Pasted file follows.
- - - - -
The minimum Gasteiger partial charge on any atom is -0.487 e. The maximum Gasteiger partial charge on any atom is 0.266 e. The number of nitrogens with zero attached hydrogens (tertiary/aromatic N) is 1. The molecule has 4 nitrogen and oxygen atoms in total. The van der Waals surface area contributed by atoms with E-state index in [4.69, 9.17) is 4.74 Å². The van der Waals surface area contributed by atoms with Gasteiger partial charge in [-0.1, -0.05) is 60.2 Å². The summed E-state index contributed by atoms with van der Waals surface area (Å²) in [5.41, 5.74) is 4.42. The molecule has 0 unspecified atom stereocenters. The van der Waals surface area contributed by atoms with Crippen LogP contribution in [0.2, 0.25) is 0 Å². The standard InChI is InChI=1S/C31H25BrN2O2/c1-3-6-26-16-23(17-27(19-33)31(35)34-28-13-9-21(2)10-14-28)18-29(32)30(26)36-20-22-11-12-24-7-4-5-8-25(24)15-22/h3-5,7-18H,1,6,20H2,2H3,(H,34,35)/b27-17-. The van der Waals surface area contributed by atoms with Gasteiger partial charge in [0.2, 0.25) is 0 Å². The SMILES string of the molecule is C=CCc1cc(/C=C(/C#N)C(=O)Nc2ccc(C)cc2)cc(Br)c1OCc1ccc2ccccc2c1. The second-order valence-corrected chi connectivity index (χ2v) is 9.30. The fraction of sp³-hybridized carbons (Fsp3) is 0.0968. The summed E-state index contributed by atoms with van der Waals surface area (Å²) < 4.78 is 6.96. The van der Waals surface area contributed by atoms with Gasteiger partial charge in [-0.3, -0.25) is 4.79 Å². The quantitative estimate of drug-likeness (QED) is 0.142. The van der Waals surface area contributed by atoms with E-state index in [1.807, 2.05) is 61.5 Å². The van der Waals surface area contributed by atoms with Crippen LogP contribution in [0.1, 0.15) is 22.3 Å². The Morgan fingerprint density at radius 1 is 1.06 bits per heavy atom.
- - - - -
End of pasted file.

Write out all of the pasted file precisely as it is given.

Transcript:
The minimum Gasteiger partial charge on any atom is -0.487 e. The maximum Gasteiger partial charge on any atom is 0.266 e. The number of nitrogens with zero attached hydrogens (tertiary/aromatic N) is 1. The molecule has 4 nitrogen and oxygen atoms in total. The van der Waals surface area contributed by atoms with E-state index in [4.69, 9.17) is 4.74 Å². The van der Waals surface area contributed by atoms with Gasteiger partial charge in [-0.1, -0.05) is 60.2 Å². The summed E-state index contributed by atoms with van der Waals surface area (Å²) in [5.41, 5.74) is 4.42. The molecule has 0 unspecified atom stereocenters. The van der Waals surface area contributed by atoms with Crippen LogP contribution in [0.2, 0.25) is 0 Å². The standard InChI is InChI=1S/C31H25BrN2O2/c1-3-6-26-16-23(17-27(19-33)31(35)34-28-13-9-21(2)10-14-28)18-29(32)30(26)36-20-22-11-12-24-7-4-5-8-25(24)15-22/h3-5,7-18H,1,6,20H2,2H3,(H,34,35)/b27-17-. The van der Waals surface area contributed by atoms with Gasteiger partial charge in [0.2, 0.25) is 0 Å². The SMILES string of the molecule is C=CCc1cc(/C=C(/C#N)C(=O)Nc2ccc(C)cc2)cc(Br)c1OCc1ccc2ccccc2c1. The second-order valence-corrected chi connectivity index (χ2v) is 9.30. The fraction of sp³-hybridized carbons (Fsp3) is 0.0968. The summed E-state index contributed by atoms with van der Waals surface area (Å²) < 4.78 is 6.96. The van der Waals surface area contributed by atoms with Gasteiger partial charge in [-0.3, -0.25) is 4.79 Å². The quantitative estimate of drug-likeness (QED) is 0.142. The van der Waals surface area contributed by atoms with E-state index in [1.807, 2.05) is 61.5 Å². The van der Waals surface area contributed by atoms with Crippen LogP contribution in [0.1, 0.15) is 22.3 Å². The Morgan fingerprint density at radius 1 is 1.06 bits per heavy atom.